> But please note when we open a Japnese file with mule (Multilingual
> Enhancement to GNU Emacs), we don't have to tell the charset to mule
> [...]
> I can say almost same thing about nkf (Network Kanji filter).  I think
> detect routine of Lynx for Japanese may be as good as those of mule
> and nkf.

There are still situation where autodetection fails, and where it helps
to tell the program what the input is.  I think you agree that that's
not just theoretical, otherwise you wouldn't have added the changes
for -assume_charset handling.

[ lots of snipping ]
> > On Sun, 28 May 2000, Hataguchi Takeshi wrote:
> > > For example, in my home directory, some files are encoded by EUC and
> > > others by SJIS or JIS.  [...]
> > > If LC_ALL, LC_CTYPE or LANG is set to ja*, I want ASSUME_LOCAL_CHARSET
> > > isn't set to euc-jp nor Shift_JIS but set to "iso-8859-1", otherwise
> > > the auto detect routine for Japanese is disabled.
> I'm sorry. This isn't correct now for ASSUME_LOCAL_CHARSET.
> ASSUME_LOCAL_CHARSET probably has no (or almost no) effect when DCS is
> set to euc-jp or Shift_JIS, whereas ASSUME_CHARSET has some effect as
> I wrote above.
> # This also may be a design bug.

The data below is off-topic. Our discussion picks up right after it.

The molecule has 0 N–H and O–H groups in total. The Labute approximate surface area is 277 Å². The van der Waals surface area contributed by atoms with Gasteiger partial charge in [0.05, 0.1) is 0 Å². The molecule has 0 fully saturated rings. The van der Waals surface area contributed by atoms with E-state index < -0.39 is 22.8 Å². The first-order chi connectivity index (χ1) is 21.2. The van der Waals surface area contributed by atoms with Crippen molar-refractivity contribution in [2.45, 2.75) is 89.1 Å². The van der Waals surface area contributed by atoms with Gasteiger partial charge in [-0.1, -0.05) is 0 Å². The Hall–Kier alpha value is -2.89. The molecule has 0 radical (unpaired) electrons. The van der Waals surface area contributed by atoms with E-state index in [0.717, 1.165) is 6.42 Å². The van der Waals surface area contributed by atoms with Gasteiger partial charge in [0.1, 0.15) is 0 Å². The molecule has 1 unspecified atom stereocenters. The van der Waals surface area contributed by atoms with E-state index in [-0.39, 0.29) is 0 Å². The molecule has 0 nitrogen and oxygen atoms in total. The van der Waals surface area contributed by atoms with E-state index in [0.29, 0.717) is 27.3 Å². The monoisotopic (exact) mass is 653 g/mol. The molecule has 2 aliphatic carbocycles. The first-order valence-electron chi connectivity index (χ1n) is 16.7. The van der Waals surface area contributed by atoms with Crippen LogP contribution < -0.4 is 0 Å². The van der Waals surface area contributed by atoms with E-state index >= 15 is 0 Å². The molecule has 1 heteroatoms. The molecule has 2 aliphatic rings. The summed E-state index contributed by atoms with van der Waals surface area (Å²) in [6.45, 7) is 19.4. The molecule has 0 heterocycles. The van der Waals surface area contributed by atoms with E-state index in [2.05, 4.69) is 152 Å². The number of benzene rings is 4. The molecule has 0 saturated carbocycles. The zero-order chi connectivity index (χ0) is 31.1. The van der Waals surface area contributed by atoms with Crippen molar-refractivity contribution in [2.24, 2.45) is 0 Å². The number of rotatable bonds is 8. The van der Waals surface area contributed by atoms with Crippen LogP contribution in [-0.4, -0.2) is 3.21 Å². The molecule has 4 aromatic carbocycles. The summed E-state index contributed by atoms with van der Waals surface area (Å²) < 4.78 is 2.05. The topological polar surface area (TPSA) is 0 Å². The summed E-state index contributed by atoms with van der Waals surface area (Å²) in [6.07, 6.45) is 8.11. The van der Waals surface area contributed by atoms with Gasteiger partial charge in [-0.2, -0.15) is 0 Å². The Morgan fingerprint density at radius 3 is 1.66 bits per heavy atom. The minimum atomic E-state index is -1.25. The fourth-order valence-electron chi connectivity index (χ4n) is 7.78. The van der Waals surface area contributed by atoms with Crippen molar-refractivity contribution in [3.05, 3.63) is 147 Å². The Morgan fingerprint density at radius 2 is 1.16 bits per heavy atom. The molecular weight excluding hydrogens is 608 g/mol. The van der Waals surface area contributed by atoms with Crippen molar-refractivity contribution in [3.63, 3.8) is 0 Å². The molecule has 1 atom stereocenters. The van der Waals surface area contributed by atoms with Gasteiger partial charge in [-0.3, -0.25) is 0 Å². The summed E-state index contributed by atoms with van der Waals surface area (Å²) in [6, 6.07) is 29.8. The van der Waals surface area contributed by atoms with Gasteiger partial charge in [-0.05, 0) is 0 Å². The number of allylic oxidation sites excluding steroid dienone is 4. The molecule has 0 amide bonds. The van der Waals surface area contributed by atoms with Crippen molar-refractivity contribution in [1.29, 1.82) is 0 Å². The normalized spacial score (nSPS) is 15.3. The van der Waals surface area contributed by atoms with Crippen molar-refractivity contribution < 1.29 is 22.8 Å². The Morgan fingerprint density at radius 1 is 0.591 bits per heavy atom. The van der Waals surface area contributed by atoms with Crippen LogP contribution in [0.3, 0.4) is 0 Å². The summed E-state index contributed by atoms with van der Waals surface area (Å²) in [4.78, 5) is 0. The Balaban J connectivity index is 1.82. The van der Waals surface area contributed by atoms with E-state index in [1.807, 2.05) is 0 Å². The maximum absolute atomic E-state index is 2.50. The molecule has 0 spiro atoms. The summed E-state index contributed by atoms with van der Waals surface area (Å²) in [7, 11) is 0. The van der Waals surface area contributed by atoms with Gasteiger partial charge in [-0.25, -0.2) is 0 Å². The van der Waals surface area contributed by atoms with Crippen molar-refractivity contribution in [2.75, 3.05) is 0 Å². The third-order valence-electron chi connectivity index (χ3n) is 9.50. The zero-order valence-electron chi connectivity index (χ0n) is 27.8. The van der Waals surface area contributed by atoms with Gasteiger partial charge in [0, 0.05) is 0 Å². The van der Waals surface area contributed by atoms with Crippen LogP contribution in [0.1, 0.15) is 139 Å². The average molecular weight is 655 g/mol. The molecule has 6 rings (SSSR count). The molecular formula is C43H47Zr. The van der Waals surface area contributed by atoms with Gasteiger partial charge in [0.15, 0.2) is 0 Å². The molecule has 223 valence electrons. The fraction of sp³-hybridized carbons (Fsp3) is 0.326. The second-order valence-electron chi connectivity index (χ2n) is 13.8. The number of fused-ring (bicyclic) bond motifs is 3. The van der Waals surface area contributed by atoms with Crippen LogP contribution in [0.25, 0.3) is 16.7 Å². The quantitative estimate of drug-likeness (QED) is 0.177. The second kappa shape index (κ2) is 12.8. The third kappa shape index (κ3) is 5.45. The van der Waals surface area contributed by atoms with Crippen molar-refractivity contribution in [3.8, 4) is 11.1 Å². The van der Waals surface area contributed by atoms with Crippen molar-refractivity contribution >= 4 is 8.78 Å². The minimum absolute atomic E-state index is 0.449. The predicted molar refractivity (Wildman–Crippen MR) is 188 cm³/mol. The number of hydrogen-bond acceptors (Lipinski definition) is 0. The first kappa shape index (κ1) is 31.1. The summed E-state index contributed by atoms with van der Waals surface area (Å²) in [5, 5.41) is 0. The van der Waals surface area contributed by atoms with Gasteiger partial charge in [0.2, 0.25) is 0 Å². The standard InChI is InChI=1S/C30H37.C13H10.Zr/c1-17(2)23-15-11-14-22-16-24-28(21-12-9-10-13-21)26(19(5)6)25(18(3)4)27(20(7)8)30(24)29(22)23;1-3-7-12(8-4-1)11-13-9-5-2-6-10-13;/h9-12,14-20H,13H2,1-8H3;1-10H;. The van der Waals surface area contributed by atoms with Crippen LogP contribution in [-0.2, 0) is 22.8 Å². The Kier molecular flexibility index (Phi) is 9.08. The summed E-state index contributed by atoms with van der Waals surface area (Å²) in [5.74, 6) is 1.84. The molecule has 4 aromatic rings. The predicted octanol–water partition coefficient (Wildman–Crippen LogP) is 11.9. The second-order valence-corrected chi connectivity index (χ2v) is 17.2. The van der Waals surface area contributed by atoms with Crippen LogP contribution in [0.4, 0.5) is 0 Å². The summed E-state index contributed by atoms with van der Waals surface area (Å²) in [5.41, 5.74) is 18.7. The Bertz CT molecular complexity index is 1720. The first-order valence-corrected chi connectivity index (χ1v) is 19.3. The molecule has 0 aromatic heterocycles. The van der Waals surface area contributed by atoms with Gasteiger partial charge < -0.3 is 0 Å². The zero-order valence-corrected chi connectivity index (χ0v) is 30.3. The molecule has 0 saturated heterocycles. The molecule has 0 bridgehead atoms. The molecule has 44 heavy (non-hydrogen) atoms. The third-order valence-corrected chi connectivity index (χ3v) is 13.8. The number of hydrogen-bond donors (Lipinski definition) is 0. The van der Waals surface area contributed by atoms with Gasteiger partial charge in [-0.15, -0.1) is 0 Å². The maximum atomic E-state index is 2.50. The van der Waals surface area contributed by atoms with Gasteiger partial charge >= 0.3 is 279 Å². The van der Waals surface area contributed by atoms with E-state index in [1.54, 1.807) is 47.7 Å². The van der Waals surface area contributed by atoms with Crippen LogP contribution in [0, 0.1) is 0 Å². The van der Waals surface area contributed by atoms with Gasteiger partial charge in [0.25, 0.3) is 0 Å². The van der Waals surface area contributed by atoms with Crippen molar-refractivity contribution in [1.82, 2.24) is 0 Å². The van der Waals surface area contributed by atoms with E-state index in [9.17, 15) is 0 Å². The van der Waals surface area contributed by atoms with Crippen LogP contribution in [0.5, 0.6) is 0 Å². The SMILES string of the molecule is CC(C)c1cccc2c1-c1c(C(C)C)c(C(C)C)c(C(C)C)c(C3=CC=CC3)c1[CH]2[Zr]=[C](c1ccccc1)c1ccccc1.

> > Four possible answers; pick one or more. :) [...]
> I'm sorry this choice may have no sence because ASSUME_LOCAL_CHARSET
> probably has no effect when DCS is set to euc-jp or Shift_JIS.

It should have an effect, for consistency with non-Japanese (non-CJK?)
character environments.

> > > # Or "x-autodetect_jp" may be better, though it's not valid now.
> > 
> > Maybe something like it should exist.  But as an ASSUME_(LOCAL_)_CHARSET,
> > not as a (display) CHARACTER_SET.
> Yes.  The absence of it cause inconsistency of coding around
> ASSUME_CHARSET.  Unfortunately I couldn't introduce it in my past
> changes.

And then there's -raw ('@') and how that should interact with all
of the rest.

Do you, and other Japanese users, actually toggle '@' when you visit
non-Japanese (non-CJK) sites?  Do you know you're supposed to?
Or do you just not care enough about anything but Japanese and 7-bit
ASCII characters?